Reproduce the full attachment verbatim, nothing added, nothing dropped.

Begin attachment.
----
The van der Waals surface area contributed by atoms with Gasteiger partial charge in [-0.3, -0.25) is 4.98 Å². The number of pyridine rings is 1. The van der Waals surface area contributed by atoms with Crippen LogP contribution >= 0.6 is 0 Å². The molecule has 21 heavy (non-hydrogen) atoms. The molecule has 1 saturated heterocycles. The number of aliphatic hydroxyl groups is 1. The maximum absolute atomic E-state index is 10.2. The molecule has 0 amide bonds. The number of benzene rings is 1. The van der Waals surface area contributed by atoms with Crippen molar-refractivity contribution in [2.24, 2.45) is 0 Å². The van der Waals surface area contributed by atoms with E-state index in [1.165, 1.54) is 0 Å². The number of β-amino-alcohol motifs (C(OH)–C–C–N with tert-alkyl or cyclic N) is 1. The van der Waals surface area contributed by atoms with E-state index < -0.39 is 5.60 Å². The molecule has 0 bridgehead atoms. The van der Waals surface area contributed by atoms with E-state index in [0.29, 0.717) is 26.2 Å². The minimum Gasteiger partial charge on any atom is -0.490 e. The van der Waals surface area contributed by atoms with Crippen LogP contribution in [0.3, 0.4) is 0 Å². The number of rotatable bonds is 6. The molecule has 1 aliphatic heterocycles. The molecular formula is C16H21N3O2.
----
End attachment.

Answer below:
The van der Waals surface area contributed by atoms with Gasteiger partial charge in [-0.3, -0.25) is 4.98 Å². The number of pyridine rings is 1. The van der Waals surface area contributed by atoms with Crippen LogP contribution >= 0.6 is 0 Å². The molecule has 21 heavy (non-hydrogen) atoms. The molecule has 1 saturated heterocycles. The number of aliphatic hydroxyl groups is 1. The maximum absolute atomic E-state index is 10.2. The molecule has 0 amide bonds. The number of benzene rings is 1. The van der Waals surface area contributed by atoms with Crippen molar-refractivity contribution in [2.24, 2.45) is 0 Å². The van der Waals surface area contributed by atoms with E-state index in [1.165, 1.54) is 0 Å². The number of β-amino-alcohol motifs (C(OH)–C–C–N with tert-alkyl or cyclic N) is 1. The van der Waals surface area contributed by atoms with E-state index < -0.39 is 5.60 Å². The molecule has 0 bridgehead atoms. The van der Waals surface area contributed by atoms with E-state index in [0.29, 0.717) is 26.2 Å². The minimum Gasteiger partial charge on any atom is -0.490 e. The van der Waals surface area contributed by atoms with Crippen LogP contribution in [0.3, 0.4) is 0 Å². The number of rotatable bonds is 6. The molecule has 1 aliphatic heterocycles. The molecular formula is C16H21N3O2.